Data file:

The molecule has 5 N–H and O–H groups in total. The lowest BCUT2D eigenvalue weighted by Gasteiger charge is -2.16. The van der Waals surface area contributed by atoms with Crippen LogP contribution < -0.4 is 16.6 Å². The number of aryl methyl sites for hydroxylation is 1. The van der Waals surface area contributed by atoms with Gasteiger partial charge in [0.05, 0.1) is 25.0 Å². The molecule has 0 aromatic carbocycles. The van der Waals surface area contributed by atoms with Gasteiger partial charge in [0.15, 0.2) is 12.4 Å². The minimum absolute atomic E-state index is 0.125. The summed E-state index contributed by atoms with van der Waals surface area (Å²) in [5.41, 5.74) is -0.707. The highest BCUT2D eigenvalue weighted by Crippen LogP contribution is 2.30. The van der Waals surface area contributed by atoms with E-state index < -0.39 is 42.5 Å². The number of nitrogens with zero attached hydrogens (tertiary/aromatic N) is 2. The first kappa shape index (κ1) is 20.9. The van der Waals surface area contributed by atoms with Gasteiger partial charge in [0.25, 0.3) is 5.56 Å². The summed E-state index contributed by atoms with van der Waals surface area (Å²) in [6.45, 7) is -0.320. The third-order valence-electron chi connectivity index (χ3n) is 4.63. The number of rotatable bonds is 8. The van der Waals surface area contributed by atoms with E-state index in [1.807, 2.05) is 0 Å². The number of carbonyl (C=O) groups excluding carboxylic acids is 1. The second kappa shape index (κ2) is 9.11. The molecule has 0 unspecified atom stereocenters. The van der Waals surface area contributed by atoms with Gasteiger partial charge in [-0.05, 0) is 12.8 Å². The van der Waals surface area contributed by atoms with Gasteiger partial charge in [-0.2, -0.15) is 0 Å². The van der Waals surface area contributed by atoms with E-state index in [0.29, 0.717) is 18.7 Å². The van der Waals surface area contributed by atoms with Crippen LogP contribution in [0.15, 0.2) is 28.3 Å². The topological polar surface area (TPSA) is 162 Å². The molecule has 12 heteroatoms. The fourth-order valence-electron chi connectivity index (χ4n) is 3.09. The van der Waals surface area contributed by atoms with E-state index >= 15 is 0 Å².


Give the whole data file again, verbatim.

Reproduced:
The molecule has 5 N–H and O–H groups in total. The lowest BCUT2D eigenvalue weighted by Gasteiger charge is -2.16. The van der Waals surface area contributed by atoms with Crippen LogP contribution < -0.4 is 16.6 Å². The number of aryl methyl sites for hydroxylation is 1. The van der Waals surface area contributed by atoms with Gasteiger partial charge in [0.05, 0.1) is 25.0 Å². The molecule has 0 aromatic carbocycles. The van der Waals surface area contributed by atoms with Gasteiger partial charge in [0.15, 0.2) is 12.4 Å². The minimum absolute atomic E-state index is 0.125. The summed E-state index contributed by atoms with van der Waals surface area (Å²) in [5.41, 5.74) is -0.707. The highest BCUT2D eigenvalue weighted by Crippen LogP contribution is 2.30. The van der Waals surface area contributed by atoms with E-state index < -0.39 is 42.5 Å². The number of nitrogens with zero attached hydrogens (tertiary/aromatic N) is 2. The first kappa shape index (κ1) is 20.9. The van der Waals surface area contributed by atoms with Gasteiger partial charge in [0.25, 0.3) is 5.56 Å². The summed E-state index contributed by atoms with van der Waals surface area (Å²) in [6.45, 7) is -0.320. The third-order valence-electron chi connectivity index (χ3n) is 4.63. The number of rotatable bonds is 8. The van der Waals surface area contributed by atoms with E-state index in [1.807, 2.05) is 0 Å². The number of carbonyl (C=O) groups excluding carboxylic acids is 1. The second kappa shape index (κ2) is 9.11. The molecule has 0 unspecified atom stereocenters. The van der Waals surface area contributed by atoms with Gasteiger partial charge in [-0.05, 0) is 12.8 Å². The van der Waals surface area contributed by atoms with Gasteiger partial charge in [-0.2, -0.15) is 0 Å². The van der Waals surface area contributed by atoms with E-state index in [0.29, 0.717) is 18.7 Å². The van der Waals surface area contributed by atoms with Crippen LogP contribution in [0.15, 0.2) is 28.3 Å². The topological polar surface area (TPSA) is 162 Å². The molecule has 12 heteroatoms. The fourth-order valence-electron chi connectivity index (χ4n) is 3.09. The van der Waals surface area contributed by atoms with E-state index >= 15 is 0 Å².